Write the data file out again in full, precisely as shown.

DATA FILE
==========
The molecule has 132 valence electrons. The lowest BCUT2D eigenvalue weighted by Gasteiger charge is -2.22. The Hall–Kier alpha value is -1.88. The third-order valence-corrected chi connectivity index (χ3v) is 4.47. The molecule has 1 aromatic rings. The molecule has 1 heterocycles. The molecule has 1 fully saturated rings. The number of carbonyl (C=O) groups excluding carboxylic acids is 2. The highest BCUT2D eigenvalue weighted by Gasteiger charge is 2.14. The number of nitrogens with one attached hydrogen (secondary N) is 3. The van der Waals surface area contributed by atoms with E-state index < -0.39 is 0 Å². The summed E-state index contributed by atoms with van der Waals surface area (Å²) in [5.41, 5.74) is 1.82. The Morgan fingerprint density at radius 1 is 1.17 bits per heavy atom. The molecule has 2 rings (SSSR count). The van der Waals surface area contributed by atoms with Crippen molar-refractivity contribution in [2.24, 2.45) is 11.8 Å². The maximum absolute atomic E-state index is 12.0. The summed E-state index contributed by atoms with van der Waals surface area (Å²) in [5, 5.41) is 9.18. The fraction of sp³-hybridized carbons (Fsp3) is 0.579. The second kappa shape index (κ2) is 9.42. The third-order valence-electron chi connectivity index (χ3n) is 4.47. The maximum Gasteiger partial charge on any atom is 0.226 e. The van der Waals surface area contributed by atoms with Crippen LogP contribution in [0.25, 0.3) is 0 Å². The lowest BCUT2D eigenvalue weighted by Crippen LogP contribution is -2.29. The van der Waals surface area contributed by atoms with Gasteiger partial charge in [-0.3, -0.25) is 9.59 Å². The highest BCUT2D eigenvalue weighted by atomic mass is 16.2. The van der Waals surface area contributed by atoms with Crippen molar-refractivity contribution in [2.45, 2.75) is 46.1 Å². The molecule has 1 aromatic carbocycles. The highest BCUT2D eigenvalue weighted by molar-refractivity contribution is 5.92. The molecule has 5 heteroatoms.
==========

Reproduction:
The molecule has 132 valence electrons. The lowest BCUT2D eigenvalue weighted by Gasteiger charge is -2.22. The Hall–Kier alpha value is -1.88. The third-order valence-corrected chi connectivity index (χ3v) is 4.47. The molecule has 1 aromatic rings. The molecule has 1 heterocycles. The molecule has 1 fully saturated rings. The number of carbonyl (C=O) groups excluding carboxylic acids is 2. The highest BCUT2D eigenvalue weighted by Gasteiger charge is 2.14. The number of nitrogens with one attached hydrogen (secondary N) is 3. The van der Waals surface area contributed by atoms with E-state index < -0.39 is 0 Å². The summed E-state index contributed by atoms with van der Waals surface area (Å²) in [5.41, 5.74) is 1.82. The Morgan fingerprint density at radius 1 is 1.17 bits per heavy atom. The molecule has 2 rings (SSSR count). The van der Waals surface area contributed by atoms with Crippen molar-refractivity contribution in [2.24, 2.45) is 11.8 Å². The maximum absolute atomic E-state index is 12.0. The summed E-state index contributed by atoms with van der Waals surface area (Å²) in [5, 5.41) is 9.18. The fraction of sp³-hybridized carbons (Fsp3) is 0.579. The second kappa shape index (κ2) is 9.42. The third-order valence-electron chi connectivity index (χ3n) is 4.47. The maximum Gasteiger partial charge on any atom is 0.226 e. The van der Waals surface area contributed by atoms with Crippen LogP contribution in [0.25, 0.3) is 0 Å². The lowest BCUT2D eigenvalue weighted by Crippen LogP contribution is -2.29. The van der Waals surface area contributed by atoms with Gasteiger partial charge in [-0.3, -0.25) is 9.59 Å². The highest BCUT2D eigenvalue weighted by atomic mass is 16.2. The van der Waals surface area contributed by atoms with Crippen molar-refractivity contribution in [2.45, 2.75) is 46.1 Å². The molecule has 1 aromatic carbocycles. The highest BCUT2D eigenvalue weighted by molar-refractivity contribution is 5.92. The molecule has 5 heteroatoms.